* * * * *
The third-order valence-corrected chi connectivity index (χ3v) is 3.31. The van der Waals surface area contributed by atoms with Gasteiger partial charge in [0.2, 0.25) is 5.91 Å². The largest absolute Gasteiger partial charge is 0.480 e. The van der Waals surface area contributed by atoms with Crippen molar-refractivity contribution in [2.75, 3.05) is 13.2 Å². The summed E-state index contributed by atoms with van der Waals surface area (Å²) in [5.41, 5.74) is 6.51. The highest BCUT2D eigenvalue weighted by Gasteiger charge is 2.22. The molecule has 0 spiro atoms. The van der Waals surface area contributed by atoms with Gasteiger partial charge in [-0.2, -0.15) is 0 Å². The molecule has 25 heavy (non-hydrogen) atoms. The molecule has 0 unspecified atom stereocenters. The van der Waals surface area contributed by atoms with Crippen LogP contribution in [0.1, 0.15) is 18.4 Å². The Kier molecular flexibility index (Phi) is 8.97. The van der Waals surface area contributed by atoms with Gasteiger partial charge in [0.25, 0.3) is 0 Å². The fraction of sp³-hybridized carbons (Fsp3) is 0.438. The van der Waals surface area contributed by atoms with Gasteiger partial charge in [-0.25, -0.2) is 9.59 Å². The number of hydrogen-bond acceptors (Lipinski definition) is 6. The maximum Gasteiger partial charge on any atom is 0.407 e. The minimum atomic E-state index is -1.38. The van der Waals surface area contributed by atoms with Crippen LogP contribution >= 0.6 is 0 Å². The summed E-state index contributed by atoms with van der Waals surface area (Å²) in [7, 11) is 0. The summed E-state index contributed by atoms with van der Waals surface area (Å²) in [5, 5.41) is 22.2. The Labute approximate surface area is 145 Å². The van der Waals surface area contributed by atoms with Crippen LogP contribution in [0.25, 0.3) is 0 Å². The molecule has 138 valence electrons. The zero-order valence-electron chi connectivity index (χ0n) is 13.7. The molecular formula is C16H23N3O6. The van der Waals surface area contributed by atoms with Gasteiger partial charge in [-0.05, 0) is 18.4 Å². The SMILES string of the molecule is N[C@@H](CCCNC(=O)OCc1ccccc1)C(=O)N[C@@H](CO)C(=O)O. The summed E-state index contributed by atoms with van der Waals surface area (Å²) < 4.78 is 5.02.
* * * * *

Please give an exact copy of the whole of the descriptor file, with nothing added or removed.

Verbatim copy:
The third-order valence-corrected chi connectivity index (χ3v) is 3.31. The van der Waals surface area contributed by atoms with Gasteiger partial charge in [0.2, 0.25) is 5.91 Å². The largest absolute Gasteiger partial charge is 0.480 e. The van der Waals surface area contributed by atoms with Crippen molar-refractivity contribution in [2.75, 3.05) is 13.2 Å². The summed E-state index contributed by atoms with van der Waals surface area (Å²) in [5.41, 5.74) is 6.51. The highest BCUT2D eigenvalue weighted by Gasteiger charge is 2.22. The molecule has 0 spiro atoms. The van der Waals surface area contributed by atoms with Gasteiger partial charge in [-0.2, -0.15) is 0 Å². The molecule has 25 heavy (non-hydrogen) atoms. The molecule has 0 unspecified atom stereocenters. The van der Waals surface area contributed by atoms with Crippen LogP contribution in [0.1, 0.15) is 18.4 Å². The Kier molecular flexibility index (Phi) is 8.97. The van der Waals surface area contributed by atoms with Gasteiger partial charge in [0.25, 0.3) is 0 Å². The fraction of sp³-hybridized carbons (Fsp3) is 0.438. The van der Waals surface area contributed by atoms with Gasteiger partial charge in [-0.25, -0.2) is 9.59 Å². The number of hydrogen-bond acceptors (Lipinski definition) is 6. The maximum Gasteiger partial charge on any atom is 0.407 e. The minimum atomic E-state index is -1.38. The van der Waals surface area contributed by atoms with Crippen LogP contribution >= 0.6 is 0 Å². The summed E-state index contributed by atoms with van der Waals surface area (Å²) in [7, 11) is 0. The summed E-state index contributed by atoms with van der Waals surface area (Å²) in [5, 5.41) is 22.2. The Labute approximate surface area is 145 Å². The van der Waals surface area contributed by atoms with Crippen LogP contribution in [0.25, 0.3) is 0 Å². The molecule has 138 valence electrons. The zero-order valence-electron chi connectivity index (χ0n) is 13.7. The molecular formula is C16H23N3O6. The van der Waals surface area contributed by atoms with Gasteiger partial charge in [-0.05, 0) is 18.4 Å². The SMILES string of the molecule is N[C@@H](CCCNC(=O)OCc1ccccc1)C(=O)N[C@@H](CO)C(=O)O. The summed E-state index contributed by atoms with van der Waals surface area (Å²) < 4.78 is 5.02.